Devereux Texas uses $50,000 grant for trauma training post-Hurricane Harvey
When Hurricane Harvey made landfall last year with unrelenting rain, causing devastating and widespread flooding, Devereux Advanced Behavioral Health Texas was put to the test.
Rising floodwaters from the late August 2017 storm forced the evacuation of Devereux’s Victoria and League City campuses near Houston that serve the needs of more than 200 children, adolescents and adults with emotional, behavioral and cognitive differences. For those individuals – and the more than 125 staff members who care for them every day – this was an experience unlike any other. Click here to learn more about how the Hurricane impacted Devereux Texas.
Following the storm, Devereux Texas applied for – and was awarded – a $50,000 grant from the Texas Center for Child and Family Studies, in partnership with the Rebuild Texas Fund, which offers funding to organizations working in communities affected by Hurricane Harvey. The purpose of the grant was to provide advanced-level trauma training.
“The children and adolescents in our care were all affected by the hurricane, as were our staff members – many of whom lost their homes,” said Devereux Texas Director of Clinical Services Dr. Belgin Tunali. “We wanted to deepen our ability to meet the needs of a traumatized population by training our clinicians, direct care professionals and special education teachers on advanced levels of trauma support.”
Focusing funds on advanced trauma-informed care
Since receiving the grant earlier this year, 13 clinicians at Devereux Texas’ League City campus and three at the Victoria campus have completed trauma training to become Certified Clinical Trauma Professionals, enhancing their knowledge of trauma, post-traumatic stress disorder, grief and loss.
“After the hurricane, our main concern was being able to continue to provide exceptional services to our individuals, many of whom already suffer from severe trauma,” said Devereux Texas Executive Director Pam Reed. “By taking this next step in trauma training, we’ve increased our ability to provide compassionate, evidence-based treatment for the most vulnerable children and adolescents in our care.”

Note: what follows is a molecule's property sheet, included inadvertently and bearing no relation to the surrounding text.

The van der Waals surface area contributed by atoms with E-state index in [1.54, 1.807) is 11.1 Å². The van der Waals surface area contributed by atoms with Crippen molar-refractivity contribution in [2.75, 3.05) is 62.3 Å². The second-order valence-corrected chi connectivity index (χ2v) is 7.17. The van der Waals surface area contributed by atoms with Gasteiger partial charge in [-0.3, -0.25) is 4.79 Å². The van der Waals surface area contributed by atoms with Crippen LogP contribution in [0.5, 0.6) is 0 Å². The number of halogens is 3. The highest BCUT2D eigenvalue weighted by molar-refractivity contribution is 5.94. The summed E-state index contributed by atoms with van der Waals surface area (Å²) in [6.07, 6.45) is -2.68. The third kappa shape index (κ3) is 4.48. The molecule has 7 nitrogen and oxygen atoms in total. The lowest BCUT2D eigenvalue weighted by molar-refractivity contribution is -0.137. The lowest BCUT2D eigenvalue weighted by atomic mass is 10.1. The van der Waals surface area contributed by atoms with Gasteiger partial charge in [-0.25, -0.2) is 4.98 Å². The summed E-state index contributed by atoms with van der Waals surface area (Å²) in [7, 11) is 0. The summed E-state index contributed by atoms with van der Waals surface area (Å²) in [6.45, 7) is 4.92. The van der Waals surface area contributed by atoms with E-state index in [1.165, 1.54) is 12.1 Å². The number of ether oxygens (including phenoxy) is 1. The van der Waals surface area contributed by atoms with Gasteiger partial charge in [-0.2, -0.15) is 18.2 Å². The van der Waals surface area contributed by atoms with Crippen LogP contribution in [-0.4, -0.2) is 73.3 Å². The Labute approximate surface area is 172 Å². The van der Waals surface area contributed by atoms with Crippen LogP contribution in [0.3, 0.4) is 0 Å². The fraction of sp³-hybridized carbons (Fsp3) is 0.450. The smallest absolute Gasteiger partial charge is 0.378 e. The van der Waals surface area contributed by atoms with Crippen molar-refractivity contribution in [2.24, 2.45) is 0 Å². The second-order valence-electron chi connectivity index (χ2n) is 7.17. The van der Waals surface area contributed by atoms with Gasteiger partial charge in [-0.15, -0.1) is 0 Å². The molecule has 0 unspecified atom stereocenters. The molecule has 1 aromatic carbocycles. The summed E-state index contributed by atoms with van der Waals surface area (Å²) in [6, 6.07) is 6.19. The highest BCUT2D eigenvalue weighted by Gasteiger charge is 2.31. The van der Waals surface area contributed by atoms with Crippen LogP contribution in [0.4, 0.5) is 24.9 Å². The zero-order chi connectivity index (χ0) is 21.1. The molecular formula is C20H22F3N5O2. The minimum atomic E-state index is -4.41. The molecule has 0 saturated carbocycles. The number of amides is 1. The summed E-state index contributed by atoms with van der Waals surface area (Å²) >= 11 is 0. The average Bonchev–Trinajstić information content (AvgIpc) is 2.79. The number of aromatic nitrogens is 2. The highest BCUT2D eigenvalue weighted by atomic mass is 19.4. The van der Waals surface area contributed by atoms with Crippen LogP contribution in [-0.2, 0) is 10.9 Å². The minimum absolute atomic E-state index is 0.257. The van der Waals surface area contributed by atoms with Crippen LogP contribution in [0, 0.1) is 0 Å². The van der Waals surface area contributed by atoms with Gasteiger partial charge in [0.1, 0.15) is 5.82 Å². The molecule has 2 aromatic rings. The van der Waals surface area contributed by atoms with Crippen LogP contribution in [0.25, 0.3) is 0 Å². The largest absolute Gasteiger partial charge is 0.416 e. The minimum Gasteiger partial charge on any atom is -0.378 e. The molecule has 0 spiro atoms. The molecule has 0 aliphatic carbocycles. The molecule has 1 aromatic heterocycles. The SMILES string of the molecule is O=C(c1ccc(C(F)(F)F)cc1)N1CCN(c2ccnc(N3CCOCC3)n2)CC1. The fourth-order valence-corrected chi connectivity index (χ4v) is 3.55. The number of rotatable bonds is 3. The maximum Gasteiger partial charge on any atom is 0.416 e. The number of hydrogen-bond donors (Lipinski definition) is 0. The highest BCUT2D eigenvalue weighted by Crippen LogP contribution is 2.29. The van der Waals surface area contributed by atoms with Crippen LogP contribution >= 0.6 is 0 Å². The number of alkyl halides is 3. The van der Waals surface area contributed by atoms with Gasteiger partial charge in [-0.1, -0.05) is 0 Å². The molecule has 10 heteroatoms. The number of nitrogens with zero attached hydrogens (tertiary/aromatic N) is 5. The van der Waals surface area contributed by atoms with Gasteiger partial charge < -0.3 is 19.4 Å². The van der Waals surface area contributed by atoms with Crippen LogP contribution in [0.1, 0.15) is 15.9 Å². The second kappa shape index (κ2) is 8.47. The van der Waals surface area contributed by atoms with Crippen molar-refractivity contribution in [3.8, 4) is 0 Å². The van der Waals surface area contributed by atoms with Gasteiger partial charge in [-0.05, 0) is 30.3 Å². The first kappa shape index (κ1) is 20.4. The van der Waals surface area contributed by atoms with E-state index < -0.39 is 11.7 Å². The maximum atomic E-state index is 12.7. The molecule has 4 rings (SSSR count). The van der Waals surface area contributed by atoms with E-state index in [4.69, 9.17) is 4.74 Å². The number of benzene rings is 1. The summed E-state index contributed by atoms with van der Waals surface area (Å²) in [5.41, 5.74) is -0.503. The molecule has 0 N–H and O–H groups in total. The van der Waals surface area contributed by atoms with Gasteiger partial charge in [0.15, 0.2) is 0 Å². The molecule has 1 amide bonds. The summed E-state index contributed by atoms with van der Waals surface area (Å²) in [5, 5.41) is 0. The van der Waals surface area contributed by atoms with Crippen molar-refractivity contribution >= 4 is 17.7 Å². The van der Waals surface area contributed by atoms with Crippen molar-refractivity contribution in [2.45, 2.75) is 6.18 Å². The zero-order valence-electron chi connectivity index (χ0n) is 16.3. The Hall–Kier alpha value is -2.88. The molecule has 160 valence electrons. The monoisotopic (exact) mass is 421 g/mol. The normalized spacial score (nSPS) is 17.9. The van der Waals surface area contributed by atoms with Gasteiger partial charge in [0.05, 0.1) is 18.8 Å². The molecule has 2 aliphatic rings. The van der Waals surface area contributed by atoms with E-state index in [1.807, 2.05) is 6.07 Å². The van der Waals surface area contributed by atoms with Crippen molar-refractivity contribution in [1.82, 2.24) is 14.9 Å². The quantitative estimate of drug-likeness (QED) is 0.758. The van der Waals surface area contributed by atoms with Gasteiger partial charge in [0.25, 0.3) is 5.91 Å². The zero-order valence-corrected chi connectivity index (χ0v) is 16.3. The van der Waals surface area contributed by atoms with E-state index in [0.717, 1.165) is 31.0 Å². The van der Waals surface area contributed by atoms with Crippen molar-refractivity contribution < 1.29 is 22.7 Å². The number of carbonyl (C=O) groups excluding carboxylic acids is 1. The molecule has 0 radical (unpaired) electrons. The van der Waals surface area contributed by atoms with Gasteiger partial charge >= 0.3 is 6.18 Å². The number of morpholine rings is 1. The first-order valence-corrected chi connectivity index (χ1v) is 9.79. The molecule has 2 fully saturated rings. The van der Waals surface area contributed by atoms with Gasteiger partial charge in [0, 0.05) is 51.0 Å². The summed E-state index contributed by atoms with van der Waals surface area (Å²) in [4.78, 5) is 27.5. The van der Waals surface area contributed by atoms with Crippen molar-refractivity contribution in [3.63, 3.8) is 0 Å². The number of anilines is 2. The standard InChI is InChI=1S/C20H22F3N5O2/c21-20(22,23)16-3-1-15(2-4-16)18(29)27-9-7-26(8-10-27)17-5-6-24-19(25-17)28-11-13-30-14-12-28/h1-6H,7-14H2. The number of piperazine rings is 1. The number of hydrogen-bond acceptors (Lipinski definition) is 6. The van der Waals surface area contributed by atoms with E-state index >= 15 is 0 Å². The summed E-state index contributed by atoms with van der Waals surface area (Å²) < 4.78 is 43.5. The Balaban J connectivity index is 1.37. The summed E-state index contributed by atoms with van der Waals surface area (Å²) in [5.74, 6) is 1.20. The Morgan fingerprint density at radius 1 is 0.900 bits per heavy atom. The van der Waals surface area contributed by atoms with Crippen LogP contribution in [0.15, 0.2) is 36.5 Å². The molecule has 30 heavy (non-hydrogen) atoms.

After certifying most of its clinicians, Devereux Texas turned its attention in September to providing additional trauma training to approximately 150 direct care staff members and 25 supervisors at its League City campus. The training included teaching self-care practices.
“We can’t stress enough the importance of self-care for a healthy mind, body and soul,” Dr. Tunali explained. “Before staff members – especially those on the front lines – can effectively take care of the individuals they serve every day, they need to take care of themselves.”
Keeping skills fresh
Devereux Texas plans to use the remaining grant funds to create a library for clinicians, nurses and teachers with additional training materials, including videos and best-practice tips for trauma-informed care.
Refresher courses also will be offered, to ensure the learned skills are practiced and demonstrated accurately and effectively – with every interaction.
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